- Bharatiya Janata Party
- Pinnacle Blooms Network
- Narendra Modi
- Andhra Pradesh
- mahesh babu
- Telangana Chief Minister
- Jr NTR
Why leaked Aadhaar details should worry an ordinary citizen
The private and personal information of millions of indians is constantly vulnerable to hackers from across the globe attempting to steal it, even after a number of exposures in the past that may have been worth millions of dollars. In one such instance, it has been claimed that a hacker using by the handle "pwn0001" has taken 81.5 crore Indians' Aadhaar, passport, identity, and address credentials and placed them up for sale on the dark web, demonstrating once more how your data can help infamous criminals make a lot.
On the other hand, the indian government has made participation in the programme mandatory in practically all areas of public life, despite the volume of complaints about Aadhaar details being stolen and the news of massive data breaches. Despite several reports over the years demonstrating otherwise, the unique identification authority of india (UIDAI) has always claimed that the server and the data, particularly the biometric data, are safe.
However, shockingly, a survey by the Centre for Internet and Society (CIS) has shown that over 13 million people's Aadhaar details, together with demographic information and sensitive financial information, have already been hacked and made accessible with just one click.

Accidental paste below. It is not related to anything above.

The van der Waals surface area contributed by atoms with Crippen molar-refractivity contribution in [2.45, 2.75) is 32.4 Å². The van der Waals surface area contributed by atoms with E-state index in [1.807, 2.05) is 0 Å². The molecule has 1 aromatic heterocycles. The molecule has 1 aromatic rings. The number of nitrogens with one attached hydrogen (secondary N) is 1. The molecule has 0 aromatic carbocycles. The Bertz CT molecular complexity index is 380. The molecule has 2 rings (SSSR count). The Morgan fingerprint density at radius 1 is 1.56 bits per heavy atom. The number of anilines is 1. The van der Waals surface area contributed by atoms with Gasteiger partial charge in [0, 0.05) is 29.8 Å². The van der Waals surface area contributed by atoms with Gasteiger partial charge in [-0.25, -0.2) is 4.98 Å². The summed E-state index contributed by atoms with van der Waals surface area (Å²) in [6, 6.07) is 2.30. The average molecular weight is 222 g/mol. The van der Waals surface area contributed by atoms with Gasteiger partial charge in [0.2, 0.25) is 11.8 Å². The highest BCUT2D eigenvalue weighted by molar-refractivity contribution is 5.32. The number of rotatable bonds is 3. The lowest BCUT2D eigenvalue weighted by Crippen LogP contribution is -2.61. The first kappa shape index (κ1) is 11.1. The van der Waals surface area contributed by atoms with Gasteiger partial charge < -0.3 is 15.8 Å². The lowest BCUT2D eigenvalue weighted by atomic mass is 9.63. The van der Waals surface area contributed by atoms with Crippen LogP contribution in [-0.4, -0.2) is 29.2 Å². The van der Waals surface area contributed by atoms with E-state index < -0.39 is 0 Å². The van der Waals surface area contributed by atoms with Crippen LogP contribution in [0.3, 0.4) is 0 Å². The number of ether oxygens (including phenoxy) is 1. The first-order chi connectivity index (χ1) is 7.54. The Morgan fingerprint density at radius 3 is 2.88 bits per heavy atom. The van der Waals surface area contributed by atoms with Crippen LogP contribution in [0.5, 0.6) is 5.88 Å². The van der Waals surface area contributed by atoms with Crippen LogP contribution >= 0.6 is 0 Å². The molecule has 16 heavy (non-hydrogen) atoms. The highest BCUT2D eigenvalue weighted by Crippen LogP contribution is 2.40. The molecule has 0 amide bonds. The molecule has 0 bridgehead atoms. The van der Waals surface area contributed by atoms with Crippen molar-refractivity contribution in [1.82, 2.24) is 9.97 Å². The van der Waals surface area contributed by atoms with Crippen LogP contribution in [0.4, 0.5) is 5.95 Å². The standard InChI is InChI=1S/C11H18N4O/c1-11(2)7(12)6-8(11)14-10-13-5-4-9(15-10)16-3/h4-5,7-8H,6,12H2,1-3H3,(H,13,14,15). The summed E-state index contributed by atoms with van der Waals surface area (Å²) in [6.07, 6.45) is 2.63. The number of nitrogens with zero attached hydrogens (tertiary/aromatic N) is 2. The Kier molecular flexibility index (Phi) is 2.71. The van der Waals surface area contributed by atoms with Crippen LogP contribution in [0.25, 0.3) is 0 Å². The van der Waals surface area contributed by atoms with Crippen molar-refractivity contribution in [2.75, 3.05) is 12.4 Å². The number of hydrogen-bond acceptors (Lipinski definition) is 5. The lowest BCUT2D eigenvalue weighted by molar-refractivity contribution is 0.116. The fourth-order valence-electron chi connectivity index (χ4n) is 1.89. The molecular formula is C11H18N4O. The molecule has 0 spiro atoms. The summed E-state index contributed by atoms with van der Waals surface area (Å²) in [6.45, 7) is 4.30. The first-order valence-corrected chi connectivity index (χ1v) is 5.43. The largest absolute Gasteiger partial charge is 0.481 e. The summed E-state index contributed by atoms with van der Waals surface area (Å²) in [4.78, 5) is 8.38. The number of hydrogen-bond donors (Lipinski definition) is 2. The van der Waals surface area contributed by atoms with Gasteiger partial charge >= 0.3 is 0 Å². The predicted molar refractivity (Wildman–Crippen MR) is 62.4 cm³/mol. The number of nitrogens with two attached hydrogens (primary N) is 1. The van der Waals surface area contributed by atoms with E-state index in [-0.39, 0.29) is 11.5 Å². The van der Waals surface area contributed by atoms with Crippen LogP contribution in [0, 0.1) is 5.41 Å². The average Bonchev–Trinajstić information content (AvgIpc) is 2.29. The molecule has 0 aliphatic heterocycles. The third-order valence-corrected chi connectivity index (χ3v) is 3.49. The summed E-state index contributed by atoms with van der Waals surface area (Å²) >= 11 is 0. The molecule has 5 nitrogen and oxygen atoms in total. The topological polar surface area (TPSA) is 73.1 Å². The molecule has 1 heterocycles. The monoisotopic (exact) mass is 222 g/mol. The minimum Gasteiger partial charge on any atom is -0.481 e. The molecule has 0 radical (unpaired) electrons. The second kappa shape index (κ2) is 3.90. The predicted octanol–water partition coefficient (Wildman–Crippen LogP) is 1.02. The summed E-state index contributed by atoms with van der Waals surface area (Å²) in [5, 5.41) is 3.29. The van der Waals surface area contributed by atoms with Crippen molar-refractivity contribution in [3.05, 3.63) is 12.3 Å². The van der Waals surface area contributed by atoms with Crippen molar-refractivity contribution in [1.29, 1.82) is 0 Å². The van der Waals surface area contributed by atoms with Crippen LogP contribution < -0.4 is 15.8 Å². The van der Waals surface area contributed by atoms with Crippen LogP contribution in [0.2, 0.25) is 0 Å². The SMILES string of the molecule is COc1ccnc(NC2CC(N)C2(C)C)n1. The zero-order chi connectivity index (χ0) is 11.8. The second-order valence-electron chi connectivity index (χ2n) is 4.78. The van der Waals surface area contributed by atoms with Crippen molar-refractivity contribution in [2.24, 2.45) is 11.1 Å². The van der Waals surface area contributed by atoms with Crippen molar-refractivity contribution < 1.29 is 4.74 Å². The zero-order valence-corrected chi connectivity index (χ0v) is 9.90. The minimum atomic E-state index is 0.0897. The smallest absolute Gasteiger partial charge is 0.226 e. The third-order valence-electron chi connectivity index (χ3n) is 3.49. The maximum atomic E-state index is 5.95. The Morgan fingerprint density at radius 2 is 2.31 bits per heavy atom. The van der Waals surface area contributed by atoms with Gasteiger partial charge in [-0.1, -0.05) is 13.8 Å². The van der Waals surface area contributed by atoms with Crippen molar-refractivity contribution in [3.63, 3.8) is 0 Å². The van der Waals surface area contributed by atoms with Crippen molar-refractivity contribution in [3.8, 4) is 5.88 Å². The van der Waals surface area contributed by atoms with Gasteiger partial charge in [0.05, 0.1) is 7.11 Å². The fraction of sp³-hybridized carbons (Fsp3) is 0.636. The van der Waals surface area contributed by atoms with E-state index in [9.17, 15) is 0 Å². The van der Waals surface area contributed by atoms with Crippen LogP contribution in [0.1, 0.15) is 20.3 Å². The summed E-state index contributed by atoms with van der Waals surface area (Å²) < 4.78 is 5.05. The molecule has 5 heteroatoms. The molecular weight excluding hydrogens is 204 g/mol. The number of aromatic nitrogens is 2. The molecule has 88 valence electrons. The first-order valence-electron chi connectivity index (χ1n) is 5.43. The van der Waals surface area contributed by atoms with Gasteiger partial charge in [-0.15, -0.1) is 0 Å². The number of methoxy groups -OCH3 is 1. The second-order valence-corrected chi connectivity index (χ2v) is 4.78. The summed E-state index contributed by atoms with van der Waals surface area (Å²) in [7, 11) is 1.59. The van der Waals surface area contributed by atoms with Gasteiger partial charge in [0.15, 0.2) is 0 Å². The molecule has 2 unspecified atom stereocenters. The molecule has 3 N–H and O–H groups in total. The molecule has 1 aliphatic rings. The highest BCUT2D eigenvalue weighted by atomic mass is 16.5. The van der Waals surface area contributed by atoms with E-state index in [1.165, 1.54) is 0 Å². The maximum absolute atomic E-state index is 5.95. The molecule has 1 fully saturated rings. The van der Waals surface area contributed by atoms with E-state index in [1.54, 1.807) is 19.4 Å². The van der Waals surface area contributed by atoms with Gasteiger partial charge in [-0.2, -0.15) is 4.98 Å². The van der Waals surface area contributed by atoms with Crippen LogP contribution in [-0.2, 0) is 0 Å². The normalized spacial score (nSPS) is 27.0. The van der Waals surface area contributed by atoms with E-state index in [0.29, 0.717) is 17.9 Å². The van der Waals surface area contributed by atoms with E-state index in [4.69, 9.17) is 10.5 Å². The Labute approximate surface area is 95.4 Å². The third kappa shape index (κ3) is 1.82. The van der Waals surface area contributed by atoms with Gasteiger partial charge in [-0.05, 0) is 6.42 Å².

For years, the public's response to these breaches has likewise been quite subdued, even though experts have repeatedly warned of the dangers these leaks bring. Nonetheless, the uidai has consistently overstated the biometric identification's security while downplaying the dangers mentioned by the experts.
What exactly are the risks of database leaks?
With little to no security precautions and no encryption, a number of government websites have made the Aadhaar details of recipients and the advantages of the social programmes they are eligible for public available. Such private information is readily accessible on official websites, making it easy to misuse and deposit unlawful amounts of money into these accounts, so exposing the recipients to liability.
"With the now-compromised details, fraudsters can resort to many attacks, from phishing attacks to duplicating Aadhaar numbers to acquire bank loans," adds Rachamalla, who also notes that the nation's residents are being reduced to simple commodities with vast quantities of private data being traded.
Since Aadhaar cards are now required for a great deal of non-financial activities in Indians' daily lives, thieves might easily get personal information, including wealth and health, by using a 12-digit unique identifying number.
The expert states, "With all the details that will be linked to your Aadhaar number, one can find out your height, weight, skin colour, financial status, marital status, and much more." Target advertisements are another outcome of the stolen data, the expert adds.